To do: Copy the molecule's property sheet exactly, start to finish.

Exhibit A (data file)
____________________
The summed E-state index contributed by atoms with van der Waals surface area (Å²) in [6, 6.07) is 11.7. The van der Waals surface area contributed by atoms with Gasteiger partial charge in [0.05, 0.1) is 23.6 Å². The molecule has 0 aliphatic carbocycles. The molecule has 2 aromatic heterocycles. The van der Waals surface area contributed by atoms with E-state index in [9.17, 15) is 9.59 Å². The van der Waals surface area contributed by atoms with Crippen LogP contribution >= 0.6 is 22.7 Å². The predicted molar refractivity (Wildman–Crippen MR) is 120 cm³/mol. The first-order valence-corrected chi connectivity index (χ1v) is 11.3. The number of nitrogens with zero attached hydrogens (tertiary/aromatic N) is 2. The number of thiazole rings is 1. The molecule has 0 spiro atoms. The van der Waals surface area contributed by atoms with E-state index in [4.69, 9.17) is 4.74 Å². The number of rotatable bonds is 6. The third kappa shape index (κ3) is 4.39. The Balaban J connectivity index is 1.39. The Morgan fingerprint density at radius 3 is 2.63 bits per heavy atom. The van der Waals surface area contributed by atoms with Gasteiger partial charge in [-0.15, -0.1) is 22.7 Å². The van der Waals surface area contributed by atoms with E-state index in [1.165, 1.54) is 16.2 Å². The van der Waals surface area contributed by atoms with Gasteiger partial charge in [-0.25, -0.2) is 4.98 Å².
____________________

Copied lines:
The summed E-state index contributed by atoms with van der Waals surface area (Å²) in [6, 6.07) is 11.7. The van der Waals surface area contributed by atoms with Gasteiger partial charge in [0.05, 0.1) is 23.6 Å². The molecule has 0 aliphatic carbocycles. The molecule has 2 aromatic heterocycles. The van der Waals surface area contributed by atoms with E-state index in [9.17, 15) is 9.59 Å². The van der Waals surface area contributed by atoms with Crippen LogP contribution >= 0.6 is 22.7 Å². The predicted molar refractivity (Wildman–Crippen MR) is 120 cm³/mol. The first-order valence-corrected chi connectivity index (χ1v) is 11.3. The number of nitrogens with zero attached hydrogens (tertiary/aromatic N) is 2. The number of thiazole rings is 1. The molecule has 0 spiro atoms. The van der Waals surface area contributed by atoms with E-state index in [4.69, 9.17) is 4.74 Å². The number of rotatable bonds is 6. The third kappa shape index (κ3) is 4.39. The Balaban J connectivity index is 1.39. The Morgan fingerprint density at radius 3 is 2.63 bits per heavy atom. The van der Waals surface area contributed by atoms with Gasteiger partial charge in [-0.15, -0.1) is 22.7 Å². The van der Waals surface area contributed by atoms with E-state index in [1.165, 1.54) is 16.2 Å². The van der Waals surface area contributed by atoms with Gasteiger partial charge in [-0.25, -0.2) is 4.98 Å².